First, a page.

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After violating nuclear weapons agreements and taking British oil tankers hostage, Iran’s Islamist leaders seem on a collision course with war.
President Donald Trump thinks only one man can stop them and has turned to Kentucky Republican Senator Rand Paul to negotiate peace.
“Rand is a friend of mine, and Rand asked me if he could get involved. The answer is yes, and if the other senators ask me to get involved, I’d probably say yes depending on who they were,” Trump told reporters at the White House. “I have many people involved, and Iran is going to work out very nicely.”
Politico first broke the news that Paul would be meeting with Iranian Foreign Minister Mohammad Javad Zarif on July 19 to negotiate on Trump’s behalf.
That raised eyebrows in Washington and raised tensions in the White House.
“Paul has clashed with some of the president’s more hawkish advisers, including national security adviser John Bolton and Secretary of State Mike Pompeo, and is an outspoken critic of U.S. military interventions in foreign countries,” The Hill reports. “Earlier this year he stressed that the Trump administration must seek approval from Congress if it seeks to go to war with Iran.”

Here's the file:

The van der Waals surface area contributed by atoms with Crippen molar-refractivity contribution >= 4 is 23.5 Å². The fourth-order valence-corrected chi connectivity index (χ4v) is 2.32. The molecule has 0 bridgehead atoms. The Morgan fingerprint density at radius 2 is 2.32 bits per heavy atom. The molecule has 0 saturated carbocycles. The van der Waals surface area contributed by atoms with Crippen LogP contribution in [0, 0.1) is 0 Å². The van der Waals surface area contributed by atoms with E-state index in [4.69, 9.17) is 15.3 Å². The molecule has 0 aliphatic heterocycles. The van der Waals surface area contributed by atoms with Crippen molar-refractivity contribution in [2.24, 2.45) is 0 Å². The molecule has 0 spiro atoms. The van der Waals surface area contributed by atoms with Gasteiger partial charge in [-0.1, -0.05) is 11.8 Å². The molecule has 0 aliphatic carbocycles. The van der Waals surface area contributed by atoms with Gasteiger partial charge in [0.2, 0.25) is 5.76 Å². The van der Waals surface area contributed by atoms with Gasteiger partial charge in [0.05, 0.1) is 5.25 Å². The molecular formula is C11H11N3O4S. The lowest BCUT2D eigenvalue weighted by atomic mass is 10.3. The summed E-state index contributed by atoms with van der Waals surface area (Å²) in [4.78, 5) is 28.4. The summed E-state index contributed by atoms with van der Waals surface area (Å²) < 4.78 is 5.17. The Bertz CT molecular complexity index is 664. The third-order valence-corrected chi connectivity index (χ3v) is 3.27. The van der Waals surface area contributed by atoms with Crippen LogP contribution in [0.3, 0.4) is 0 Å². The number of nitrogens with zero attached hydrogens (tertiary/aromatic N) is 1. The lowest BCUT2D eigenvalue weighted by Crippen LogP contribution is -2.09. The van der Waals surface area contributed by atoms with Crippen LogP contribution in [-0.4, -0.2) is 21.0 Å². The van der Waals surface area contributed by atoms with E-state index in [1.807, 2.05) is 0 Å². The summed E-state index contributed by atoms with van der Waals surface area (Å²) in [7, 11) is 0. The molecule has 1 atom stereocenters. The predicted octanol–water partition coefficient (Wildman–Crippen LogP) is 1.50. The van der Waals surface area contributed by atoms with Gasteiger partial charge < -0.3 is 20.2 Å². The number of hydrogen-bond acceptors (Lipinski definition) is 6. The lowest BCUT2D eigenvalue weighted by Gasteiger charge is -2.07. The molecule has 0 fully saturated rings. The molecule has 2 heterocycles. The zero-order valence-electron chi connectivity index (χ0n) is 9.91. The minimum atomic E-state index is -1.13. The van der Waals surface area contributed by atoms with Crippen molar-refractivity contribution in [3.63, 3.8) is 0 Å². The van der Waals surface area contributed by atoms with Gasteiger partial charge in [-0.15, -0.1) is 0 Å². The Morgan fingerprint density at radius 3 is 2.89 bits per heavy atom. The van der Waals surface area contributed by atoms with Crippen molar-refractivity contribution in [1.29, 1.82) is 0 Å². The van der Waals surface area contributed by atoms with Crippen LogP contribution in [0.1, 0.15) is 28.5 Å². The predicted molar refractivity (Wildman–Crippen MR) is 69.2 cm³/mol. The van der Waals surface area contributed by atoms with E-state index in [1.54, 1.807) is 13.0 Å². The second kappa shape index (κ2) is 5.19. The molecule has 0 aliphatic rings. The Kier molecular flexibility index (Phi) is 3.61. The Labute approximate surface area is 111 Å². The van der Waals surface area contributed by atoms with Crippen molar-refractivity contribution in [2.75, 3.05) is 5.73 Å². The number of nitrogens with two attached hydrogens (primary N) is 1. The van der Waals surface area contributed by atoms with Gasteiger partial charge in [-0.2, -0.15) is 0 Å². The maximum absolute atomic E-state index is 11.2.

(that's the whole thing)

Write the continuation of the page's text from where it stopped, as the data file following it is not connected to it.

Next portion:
“With Zarif in New York City this week for U.N. meetings and private sitdowns with journalists and think-tank experts, the prospect of the dovish Kentucky senator serving as the administration’s chief diplomatic emissary has rankled many administration officials, who are expressing concern that Paul’s intervention threatens to scuttle the president’s ‘maximum pressure’ campaign against Tehran,” Politico reported July 17.
“Trump has been attempting to start negotiations with Iran for months, a campaign that has included letters to Supreme Leader Ayatollah Ali Khamenei, an attempt to use Japanese Prime Minister Shinzo Abe as an emissary to Tehran, and public comments expressing his desire to talk,” Politico reports.
But it appears Paul’s approach is the only one forcing Iran to back down or negotiate.
“I think there is a possible opening that Iran would sign an agreement saying that they won’t develop a nuclear weapon, ever,” Paul told Fox News’ Neil Cavuto the day before his meeting with Zarif. “That would be a huge breakthrough.”